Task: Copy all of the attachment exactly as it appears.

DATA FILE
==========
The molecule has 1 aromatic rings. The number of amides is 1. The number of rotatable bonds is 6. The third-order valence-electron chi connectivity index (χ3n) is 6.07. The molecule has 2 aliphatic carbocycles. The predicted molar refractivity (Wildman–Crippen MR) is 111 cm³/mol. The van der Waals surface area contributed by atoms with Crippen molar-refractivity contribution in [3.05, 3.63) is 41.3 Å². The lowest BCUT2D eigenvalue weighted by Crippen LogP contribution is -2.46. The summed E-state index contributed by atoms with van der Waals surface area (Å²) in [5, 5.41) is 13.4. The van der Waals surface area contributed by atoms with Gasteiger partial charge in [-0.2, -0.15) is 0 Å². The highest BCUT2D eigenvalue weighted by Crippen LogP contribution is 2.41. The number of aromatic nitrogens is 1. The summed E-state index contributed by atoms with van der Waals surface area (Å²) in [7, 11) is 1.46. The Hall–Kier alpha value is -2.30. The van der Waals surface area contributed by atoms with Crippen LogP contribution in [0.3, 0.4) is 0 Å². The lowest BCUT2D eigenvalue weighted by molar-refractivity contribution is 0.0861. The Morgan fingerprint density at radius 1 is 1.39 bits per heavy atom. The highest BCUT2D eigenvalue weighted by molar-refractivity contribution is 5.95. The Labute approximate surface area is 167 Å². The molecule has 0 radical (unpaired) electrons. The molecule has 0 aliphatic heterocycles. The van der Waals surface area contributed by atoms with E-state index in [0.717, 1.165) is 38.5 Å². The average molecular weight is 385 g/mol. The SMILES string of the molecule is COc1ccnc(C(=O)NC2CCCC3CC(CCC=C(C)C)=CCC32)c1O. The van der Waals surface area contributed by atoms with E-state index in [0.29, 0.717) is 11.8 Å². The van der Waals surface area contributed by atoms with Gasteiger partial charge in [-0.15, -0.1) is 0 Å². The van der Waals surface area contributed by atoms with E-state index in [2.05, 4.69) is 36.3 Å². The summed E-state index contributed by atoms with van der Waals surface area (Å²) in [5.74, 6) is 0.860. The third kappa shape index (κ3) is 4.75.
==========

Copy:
The molecule has 1 aromatic rings. The number of amides is 1. The number of rotatable bonds is 6. The third-order valence-electron chi connectivity index (χ3n) is 6.07. The molecule has 2 aliphatic carbocycles. The predicted molar refractivity (Wildman–Crippen MR) is 111 cm³/mol. The van der Waals surface area contributed by atoms with Crippen molar-refractivity contribution in [3.05, 3.63) is 41.3 Å². The lowest BCUT2D eigenvalue weighted by Crippen LogP contribution is -2.46. The summed E-state index contributed by atoms with van der Waals surface area (Å²) in [5, 5.41) is 13.4. The van der Waals surface area contributed by atoms with Gasteiger partial charge in [-0.2, -0.15) is 0 Å². The highest BCUT2D eigenvalue weighted by Crippen LogP contribution is 2.41. The number of aromatic nitrogens is 1. The summed E-state index contributed by atoms with van der Waals surface area (Å²) in [7, 11) is 1.46. The Hall–Kier alpha value is -2.30. The van der Waals surface area contributed by atoms with Crippen LogP contribution in [0.3, 0.4) is 0 Å². The lowest BCUT2D eigenvalue weighted by molar-refractivity contribution is 0.0861. The Morgan fingerprint density at radius 1 is 1.39 bits per heavy atom. The highest BCUT2D eigenvalue weighted by molar-refractivity contribution is 5.95. The Labute approximate surface area is 167 Å². The molecule has 0 radical (unpaired) electrons. The molecule has 0 aliphatic heterocycles. The van der Waals surface area contributed by atoms with E-state index in [0.717, 1.165) is 38.5 Å². The average molecular weight is 385 g/mol. The SMILES string of the molecule is COc1ccnc(C(=O)NC2CCCC3CC(CCC=C(C)C)=CCC32)c1O. The van der Waals surface area contributed by atoms with E-state index in [0.29, 0.717) is 11.8 Å². The van der Waals surface area contributed by atoms with Gasteiger partial charge in [-0.15, -0.1) is 0 Å². The van der Waals surface area contributed by atoms with E-state index in [2.05, 4.69) is 36.3 Å². The summed E-state index contributed by atoms with van der Waals surface area (Å²) in [5.74, 6) is 0.860. The third kappa shape index (κ3) is 4.75.